The 2015 NYS budget season has come to a close with a final revenue bill that includes some key victories for our business community and critical infrastructure.
On the whole, the budget has been a great success for the economic future of the State.
The program, a surprise late addition to the budget, does not contain the proposed project labor agreement which was expected to eliminate otherwise cost and efficiency advantages that the program would provide.
This is a tremendous win for all of Upstate.
The agreement includes the execution of a study of the program that, upon expiration, will delineate the cost and schedule advantages that Design-Build has provided and likely make the case for a permanent program.
On the transit side of things, the Niagara Frontier Transportation Authority (NFTA) received a much-needed boost to both the bottom line and infrastructure.
The agency received a $2.5 million boost from State Transit Operating Assistance to help stem projected budget shortfalls.
Additionally, $3.9 million in capital funds was provided for the critical repairs needed to metro-rail stations as well as the acquisition of several new buses.
This commitment is a part of a larger $27 million package, spread out over several years, to fund repair work required for subsurface station escalators.
These wins are significant steps forward for 2015, but we still have a long way to go to properly fund transportation infrastructure in New York State.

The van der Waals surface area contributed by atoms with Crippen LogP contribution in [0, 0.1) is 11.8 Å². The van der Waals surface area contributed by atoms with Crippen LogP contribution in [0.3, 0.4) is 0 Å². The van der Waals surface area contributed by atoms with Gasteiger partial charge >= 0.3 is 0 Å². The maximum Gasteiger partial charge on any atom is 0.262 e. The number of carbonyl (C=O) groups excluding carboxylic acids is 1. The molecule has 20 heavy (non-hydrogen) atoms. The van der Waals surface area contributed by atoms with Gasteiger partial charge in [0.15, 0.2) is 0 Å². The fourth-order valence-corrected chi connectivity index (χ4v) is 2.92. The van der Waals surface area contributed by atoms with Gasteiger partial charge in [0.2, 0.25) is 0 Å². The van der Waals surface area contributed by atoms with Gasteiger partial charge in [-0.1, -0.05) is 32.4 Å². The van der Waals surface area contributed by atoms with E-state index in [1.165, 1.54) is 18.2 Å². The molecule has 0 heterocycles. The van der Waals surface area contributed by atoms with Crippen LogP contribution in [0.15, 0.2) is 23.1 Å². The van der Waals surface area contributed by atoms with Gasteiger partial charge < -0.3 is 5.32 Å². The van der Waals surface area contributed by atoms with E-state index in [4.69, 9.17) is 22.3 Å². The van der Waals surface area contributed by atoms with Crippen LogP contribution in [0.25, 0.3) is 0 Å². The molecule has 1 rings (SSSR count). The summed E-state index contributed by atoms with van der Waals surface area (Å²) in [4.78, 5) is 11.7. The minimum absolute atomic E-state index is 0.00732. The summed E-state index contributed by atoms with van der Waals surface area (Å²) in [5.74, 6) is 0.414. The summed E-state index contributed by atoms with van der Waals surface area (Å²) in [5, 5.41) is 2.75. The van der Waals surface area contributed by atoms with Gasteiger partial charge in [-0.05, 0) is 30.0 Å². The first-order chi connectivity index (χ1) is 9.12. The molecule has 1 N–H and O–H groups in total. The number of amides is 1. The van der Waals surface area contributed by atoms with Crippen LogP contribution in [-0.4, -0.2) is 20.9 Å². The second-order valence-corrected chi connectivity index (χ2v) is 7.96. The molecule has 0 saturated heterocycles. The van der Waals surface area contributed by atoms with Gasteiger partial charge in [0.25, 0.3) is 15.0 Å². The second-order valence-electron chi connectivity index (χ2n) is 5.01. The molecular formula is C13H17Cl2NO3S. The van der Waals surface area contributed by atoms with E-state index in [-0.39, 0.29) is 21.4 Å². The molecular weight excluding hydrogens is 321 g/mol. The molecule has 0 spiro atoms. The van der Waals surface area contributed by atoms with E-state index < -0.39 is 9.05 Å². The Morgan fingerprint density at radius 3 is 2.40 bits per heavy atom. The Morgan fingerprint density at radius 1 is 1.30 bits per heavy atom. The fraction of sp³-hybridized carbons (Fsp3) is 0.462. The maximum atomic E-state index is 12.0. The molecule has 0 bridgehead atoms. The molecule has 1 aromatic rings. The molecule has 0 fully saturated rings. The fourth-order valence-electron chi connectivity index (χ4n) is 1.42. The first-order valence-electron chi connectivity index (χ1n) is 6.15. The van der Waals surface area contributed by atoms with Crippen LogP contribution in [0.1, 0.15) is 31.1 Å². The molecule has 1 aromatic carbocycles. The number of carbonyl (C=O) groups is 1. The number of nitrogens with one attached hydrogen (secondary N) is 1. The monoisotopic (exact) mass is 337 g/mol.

A number of current and future asks remain on our Legislative Agenda for this year.
As we have claimed before, the gas tax has not been raised since 1993 and is levied on a per-gallon basis.
So, while we are traveling on our roads more than ever before, fuel efficient vehicles have actually reduced our gasoline consumption.
This is great news for the environment, but our ability to properly fund our infrastructure has taken a major hit. Other transportation revenues, such as the thruway tolls, get siphoned off for other, non-transportation activities.
At the federal level, the government has yet to agree upon and pass a long-term transportation funding bill.
This results in year-to-year Band-Aids with no comprehensive vision for smart infrastructure investment.
How are we going to better fund maintenance of our roads and bridges?
How can we invest in significant highways and logistics corridors such as Route 219?
How are we going to fund a more robust transit network?
Band-Aids and temporary funding will not answer these questions.
As we have carried since our 2014 Transportation Summit, as well as at previous conferences, we need New York State to take a long, hard look at how we can better fund our transportation infrastructure.
That must be a top priority, state-wide, moving forward.